Graphic designers, also known as graphic artists, possess a unique skill set that requires creativity, in addition to marketing and technical savvy, to produce images through a variety of media types. Graphic designers work with ever-changing technologies to produce these images. Those with website design and animation experience are in increasing demand. But there's much more to graphic design than being able to use a computer to create images. Graphic designers must be effective communicators. The opportunity to combine arts with technology "draws" people to careers in graphic design.
Graphic designers need to have some knowledge of marketing in order to understand the needs of their clients. Once graphic designers understand those needs, they prepare sketches or layouts by hand, or more commonly, with the aid of a computer, to illustrate the intended message. They are constantly trying to keep up with changing technologies in everything from software to paper.
Not surprisingly, the largest industries of employment for graphic designers are specialized design services, publishing (print and software), advertising, and management of companies and enterprises. These industries employ roughly two out of five graphic designers in Oregon. The remaining graphic designers are spread throughout a variety of industries (Table 1). The only major industry that does not employ graphic designers in Oregon is natural resources and mining. Even so, many businesses across all industries, including natural resources and mining, contract with graphic designers to create things like company logos and brochures.
|Primary Industries of Employment|
|for Graphic Designers in Oregon|
|Professional, Scientific, and Technical Services||880|
|Specialized Design Services||389|
|Advertising and Related Services||193|
|Management, Scientific, and Technical Consulting||131|
|Computer Systems Design and Related Services||92|
|Newspaper, Periodical, Book, and Directory Publishers||234|
|Printing and Related Support Activities||147|
|Other Miscellaneous Manufacturing||86|
|Management of Companies and Enterprises||205|
Employers expect graphic designers to be familiar with current graphics and design software. How can these artists keep up in such a dynamic industry? "Through trade periodicals, blogs, and websites, as well as vendor educational opportunities including on-site training," according to Liz Cawood, president of Cawood Communications in Eugene. Employers increasingly want graphic designers with website design and computer animation experience. Aside from the educational and training requirements, graphic designers must be creative and be able to effectively communicate their ideas in words and images. Graphic designers need self-discipline to start projects on their own, budget their time, and meet deadlines and production schedules.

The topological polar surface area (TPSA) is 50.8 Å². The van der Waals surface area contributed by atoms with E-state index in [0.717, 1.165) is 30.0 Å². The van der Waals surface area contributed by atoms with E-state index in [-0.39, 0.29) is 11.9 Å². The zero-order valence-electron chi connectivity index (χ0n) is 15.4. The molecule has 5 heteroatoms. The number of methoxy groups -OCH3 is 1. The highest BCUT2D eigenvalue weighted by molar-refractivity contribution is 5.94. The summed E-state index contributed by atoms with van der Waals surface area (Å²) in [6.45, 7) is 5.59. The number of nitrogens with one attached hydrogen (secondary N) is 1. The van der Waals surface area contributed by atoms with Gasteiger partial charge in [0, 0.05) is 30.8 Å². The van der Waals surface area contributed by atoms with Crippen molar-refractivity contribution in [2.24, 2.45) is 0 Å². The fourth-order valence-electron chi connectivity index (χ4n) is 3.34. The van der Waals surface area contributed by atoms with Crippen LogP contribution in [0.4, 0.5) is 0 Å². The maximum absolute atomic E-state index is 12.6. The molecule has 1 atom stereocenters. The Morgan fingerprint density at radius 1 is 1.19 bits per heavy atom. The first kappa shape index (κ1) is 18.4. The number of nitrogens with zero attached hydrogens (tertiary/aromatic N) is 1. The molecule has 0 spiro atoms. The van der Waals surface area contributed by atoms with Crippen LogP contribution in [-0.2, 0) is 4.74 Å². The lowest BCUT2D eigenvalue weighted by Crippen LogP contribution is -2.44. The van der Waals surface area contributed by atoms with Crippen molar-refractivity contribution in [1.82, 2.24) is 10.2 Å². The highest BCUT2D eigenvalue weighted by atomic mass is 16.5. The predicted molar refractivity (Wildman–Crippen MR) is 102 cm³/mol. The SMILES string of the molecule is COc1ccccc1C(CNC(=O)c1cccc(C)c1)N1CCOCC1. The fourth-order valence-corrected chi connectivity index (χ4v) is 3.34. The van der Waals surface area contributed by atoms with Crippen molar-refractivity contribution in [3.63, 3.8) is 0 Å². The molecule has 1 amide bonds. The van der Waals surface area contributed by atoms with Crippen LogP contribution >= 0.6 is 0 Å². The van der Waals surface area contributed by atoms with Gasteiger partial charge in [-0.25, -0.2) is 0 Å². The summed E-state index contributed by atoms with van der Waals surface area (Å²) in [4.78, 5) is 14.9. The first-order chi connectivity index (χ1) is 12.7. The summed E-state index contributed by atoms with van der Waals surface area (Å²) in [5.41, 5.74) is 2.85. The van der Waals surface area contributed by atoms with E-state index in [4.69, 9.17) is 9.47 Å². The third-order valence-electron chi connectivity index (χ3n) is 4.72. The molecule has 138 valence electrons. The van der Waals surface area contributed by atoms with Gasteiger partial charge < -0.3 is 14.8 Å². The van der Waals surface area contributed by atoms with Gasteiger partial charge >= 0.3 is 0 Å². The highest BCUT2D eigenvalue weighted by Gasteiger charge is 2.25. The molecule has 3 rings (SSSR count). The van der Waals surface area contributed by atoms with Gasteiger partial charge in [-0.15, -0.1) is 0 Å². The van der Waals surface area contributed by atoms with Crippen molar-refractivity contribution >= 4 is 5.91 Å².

The first step in effective graphic design is to understand the message the client wants to send to its customers or users. Before a designer touches a computer to design an image, information needs to be gathered about the cognitive, cultural, physical, and social characteristics of the target audience. This information is gathered by meeting with the client, creative or art directors, and researching customer groups. Often working as part of a team, designers use that information to create graphic designs that capture the client's message and meet the needs of the customer.
"In an agency setting, designers need to be good listeners and collaborators. They work as part of a team and benefit from multiple perspectives," says Cawood.
Specialized design services and advertising are two of the primary industries of employment for graphic designers. These industry groups are comprised of many small and medium-sized businesses and are relatively stable. But other key industries of employment, including printing and publishing, have faced steep employment declines, closures, mergers, and acquisitions that have lessened the demand for graphic designers in those industries.
Advancement opportunities for graphic designers vary depending on firm size and industry. Experienced workers may advance to chief designer, art or creative director, or other supervisory positions in larger firms. Some graphic designers open their own firms, and may specialize in one area of design.
The 2013 average annual wage for graphic designers in Oregon was $48,079, which was higher than the statewide average of $46,402. The wage at the tenth percentile was $26,915. In general, graphic designers can expect to earn wages below the statewide average when they start their careers, but should eventually earn wages comparable to or higher than the statewide average over time. These wages do not include the self-employed.
Nationally, about one out of four graphic designers were self-employed in 2012. Some work full time while others work part time. Many do freelance work on the side in addition to holding a salaried job in design or another occupation.
Some graphic designers will specialize in certain media types, but Cawood cautions graphic designers not to put all their eggs in one basket. "Though there is some interest in specialization, I think the generalist is going to rule; someone who can see the big picture and then orchestrate how all pieces are created consistently and with crisp graphics."